Years ago, my first husband, Jack, and I kept ferrets. We had two – “Rikki” (for Rikki Tikki Tavi, of course), and Rosie, a female. We had Rikki for a couple of years before we got Rosie. He was a tremendous lot of fun. We had a little harness for him and a leash, and would take him out for walks. Most people we met knew almost nothing about ferrets and had strong reactions to him (possibly because of his strong smell); if they didn’t say, “What’s that?” they’d say, “Hey, where’d you get your rat?”
At that time we lived in a house with highly polished wood floors, and Jack was fond of playing “bowl the ferret” along our front hall. He’d spin Rikki around and around on his finger (on the floor) then give him a push and Rikki would go spinning like a loosed balloon all the way down the hall. He loved it. He’d jump up and come scampering back and curl up on the floor for another go.
Ferrets can be a lot of fun, but they shouldn’t be undertaken as pets without a lot of thought and preparation. They are an ice-breaker par excellence; but they may bite, and will have to be trained out of it. (To get the ferret to let go – no easy task – grab the base of his jaw from behind, where the joint is, between two fingers and squeeze. He will be furious at you for a while, but they must not be allowed to bite, and if small children (under 180 lbs.) will be visiting, it’s best to put a little muzzle on him).
In English pubs, I am told, you can win money by volunteering to put a ferret down your pants.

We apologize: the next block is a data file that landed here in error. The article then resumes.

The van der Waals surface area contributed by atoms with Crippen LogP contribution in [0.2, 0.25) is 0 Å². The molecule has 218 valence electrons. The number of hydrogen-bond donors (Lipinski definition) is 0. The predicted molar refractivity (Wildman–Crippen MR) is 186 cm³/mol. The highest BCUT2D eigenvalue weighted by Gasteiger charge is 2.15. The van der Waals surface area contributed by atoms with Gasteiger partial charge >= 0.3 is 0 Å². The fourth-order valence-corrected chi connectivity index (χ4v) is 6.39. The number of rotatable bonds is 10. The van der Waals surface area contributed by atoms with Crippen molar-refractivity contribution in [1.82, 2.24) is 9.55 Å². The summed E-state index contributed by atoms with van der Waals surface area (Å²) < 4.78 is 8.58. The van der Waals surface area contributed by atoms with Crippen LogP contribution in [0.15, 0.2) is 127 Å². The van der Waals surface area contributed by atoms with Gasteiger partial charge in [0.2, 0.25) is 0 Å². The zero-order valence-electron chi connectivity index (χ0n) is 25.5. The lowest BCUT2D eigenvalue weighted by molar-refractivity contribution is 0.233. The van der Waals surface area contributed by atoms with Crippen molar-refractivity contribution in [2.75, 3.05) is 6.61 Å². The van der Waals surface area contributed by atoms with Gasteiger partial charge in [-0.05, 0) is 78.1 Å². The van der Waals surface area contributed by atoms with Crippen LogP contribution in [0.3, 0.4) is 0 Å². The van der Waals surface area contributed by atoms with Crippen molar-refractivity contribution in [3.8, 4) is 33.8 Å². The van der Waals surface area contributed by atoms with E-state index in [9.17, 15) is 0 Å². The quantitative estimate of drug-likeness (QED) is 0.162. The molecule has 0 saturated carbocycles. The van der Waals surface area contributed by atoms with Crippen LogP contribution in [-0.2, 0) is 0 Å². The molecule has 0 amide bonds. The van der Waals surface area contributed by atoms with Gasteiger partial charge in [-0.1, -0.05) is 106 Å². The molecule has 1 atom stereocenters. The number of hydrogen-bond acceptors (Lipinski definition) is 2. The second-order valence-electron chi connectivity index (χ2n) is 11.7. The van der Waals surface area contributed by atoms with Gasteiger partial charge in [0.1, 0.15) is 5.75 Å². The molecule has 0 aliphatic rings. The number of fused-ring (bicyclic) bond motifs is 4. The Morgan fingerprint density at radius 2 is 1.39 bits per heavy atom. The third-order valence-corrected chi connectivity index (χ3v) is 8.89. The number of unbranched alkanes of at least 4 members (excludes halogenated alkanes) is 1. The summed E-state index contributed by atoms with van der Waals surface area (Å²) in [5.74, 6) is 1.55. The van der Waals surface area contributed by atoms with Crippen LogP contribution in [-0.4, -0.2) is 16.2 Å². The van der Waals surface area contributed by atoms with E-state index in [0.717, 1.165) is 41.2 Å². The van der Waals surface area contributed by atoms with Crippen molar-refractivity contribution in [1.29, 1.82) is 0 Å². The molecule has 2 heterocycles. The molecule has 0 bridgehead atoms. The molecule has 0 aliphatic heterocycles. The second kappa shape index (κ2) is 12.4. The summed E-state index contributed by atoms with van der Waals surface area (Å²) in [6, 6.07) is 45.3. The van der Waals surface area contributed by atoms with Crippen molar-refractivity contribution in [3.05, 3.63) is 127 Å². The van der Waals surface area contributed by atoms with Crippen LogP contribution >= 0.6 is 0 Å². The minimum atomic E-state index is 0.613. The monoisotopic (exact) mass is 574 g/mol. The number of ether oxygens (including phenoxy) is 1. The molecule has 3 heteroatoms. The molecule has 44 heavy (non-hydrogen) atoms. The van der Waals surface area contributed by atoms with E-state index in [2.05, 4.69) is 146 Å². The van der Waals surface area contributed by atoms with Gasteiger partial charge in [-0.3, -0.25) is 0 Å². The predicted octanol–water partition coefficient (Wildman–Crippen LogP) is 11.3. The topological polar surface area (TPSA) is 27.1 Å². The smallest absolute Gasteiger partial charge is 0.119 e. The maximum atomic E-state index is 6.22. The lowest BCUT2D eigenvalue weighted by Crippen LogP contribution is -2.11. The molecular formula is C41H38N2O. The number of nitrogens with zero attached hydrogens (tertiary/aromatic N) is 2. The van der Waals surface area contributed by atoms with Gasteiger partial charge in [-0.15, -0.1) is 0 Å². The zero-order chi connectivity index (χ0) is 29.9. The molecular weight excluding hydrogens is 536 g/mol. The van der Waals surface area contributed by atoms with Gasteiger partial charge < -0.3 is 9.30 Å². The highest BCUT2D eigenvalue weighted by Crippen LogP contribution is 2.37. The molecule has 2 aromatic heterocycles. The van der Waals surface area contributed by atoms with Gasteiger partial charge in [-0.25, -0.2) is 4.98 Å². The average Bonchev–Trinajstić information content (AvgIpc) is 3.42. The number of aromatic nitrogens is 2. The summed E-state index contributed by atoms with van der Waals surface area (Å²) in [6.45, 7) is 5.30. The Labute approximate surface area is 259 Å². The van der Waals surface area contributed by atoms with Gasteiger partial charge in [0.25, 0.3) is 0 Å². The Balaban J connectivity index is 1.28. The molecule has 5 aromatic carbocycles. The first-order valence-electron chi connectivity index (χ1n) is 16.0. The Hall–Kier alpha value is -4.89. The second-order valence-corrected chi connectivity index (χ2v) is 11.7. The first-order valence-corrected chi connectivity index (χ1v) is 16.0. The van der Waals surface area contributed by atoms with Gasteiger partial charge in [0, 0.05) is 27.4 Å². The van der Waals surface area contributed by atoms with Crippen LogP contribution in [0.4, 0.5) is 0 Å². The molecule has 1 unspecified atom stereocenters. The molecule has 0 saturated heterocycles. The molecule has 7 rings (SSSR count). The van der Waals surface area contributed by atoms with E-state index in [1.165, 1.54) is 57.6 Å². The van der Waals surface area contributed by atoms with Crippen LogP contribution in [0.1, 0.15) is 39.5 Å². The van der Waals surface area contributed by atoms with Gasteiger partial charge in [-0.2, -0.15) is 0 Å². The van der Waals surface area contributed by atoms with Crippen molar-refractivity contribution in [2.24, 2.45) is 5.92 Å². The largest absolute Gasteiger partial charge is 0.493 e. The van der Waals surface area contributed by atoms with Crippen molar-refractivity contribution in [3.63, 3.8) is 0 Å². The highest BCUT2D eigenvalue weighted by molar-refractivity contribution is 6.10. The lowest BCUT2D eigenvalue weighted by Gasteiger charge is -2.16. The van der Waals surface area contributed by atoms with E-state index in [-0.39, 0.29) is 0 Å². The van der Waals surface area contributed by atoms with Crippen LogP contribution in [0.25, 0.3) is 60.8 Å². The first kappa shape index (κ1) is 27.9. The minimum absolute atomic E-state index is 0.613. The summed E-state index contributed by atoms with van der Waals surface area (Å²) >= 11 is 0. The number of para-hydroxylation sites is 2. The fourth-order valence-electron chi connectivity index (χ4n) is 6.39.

It’s not really clear where ferrets came from, although they used to live wild near the towns of prairie dogs – their favorite food (the dogs, not the towns). They belong to the family Mustelidae (Mus-TELLA-dee). Some have speculated that the ancestors of our modern ferrets were kept on farms 2,000 years ago, to discourage pests. That puts ferrets squarely in the middle, between dogs and cats, in terms of how long they have associated with humans.
Is a ferret the right pet for you?
You must realize, first, that a ferret is not a cat, dog or fish. Ferrets are extremely high maintenance. They move so incredibly fast that if you drop your ferret outside without a leash, they will be out of sight before you can focus your eyes. And they will not allow themselves to be caught, except perhaps by a landlord who does not allow pets. Rikki got away from us more than once, but some small child always captured him and brought him back (the last time by the landlord). They have a curiosity bump bigger and more firmly established than any cat’s. Any opening big enough to accommodate a ferret’s head will also accept his body, including furnace vents, open ductwork, plumbing, you name it. If you want to let your ferret run free, you will have to watch it like an owl watches a marmot.
They do sleep a lot, though Rikki certainly did not sleep 18-20 hours per day, as some sites suggest. We never did try to train him to a litter box (don’t ask), perhaps because it was so cute how he pooped. From the middle of the floor he’d point his behind toward a corner and skitter backward until he hit the wall, then he’d let fly, no doubt wondering why the adults and children were rolling around on the floor laughing. I have read that ferrets harbor only one kind of bacteria in their intestinal tract and thus their poop “doesn’t smell.” Evidently the person who wrote that never encountered a real ferret. Rikki certainly didn’t smell like a rose, I can witness to that.
It would be a good idea, before you decide on getting a ferret, to do your homework. Study them on the internet, read what books you can, talk to people who own or have owned them. Ferrets run on 12-cylinders unless they’re asleep, then it cuts back to about 2500 rpms. When awake they are vulnerable to accidents and disease. Their canines (fangs) often break because they bite so hard; this must be seen to by a vet immediately, as it is painful for the animal. The good news is that ferrets use a litter box, don’t scratch the furniture like cats or make loud noises like dogs, nor do they mark their territory. They’re remarkably clean, but de-scenting is highly recommended. You will want to cuddle your ferret, after all.
Choosing your ferret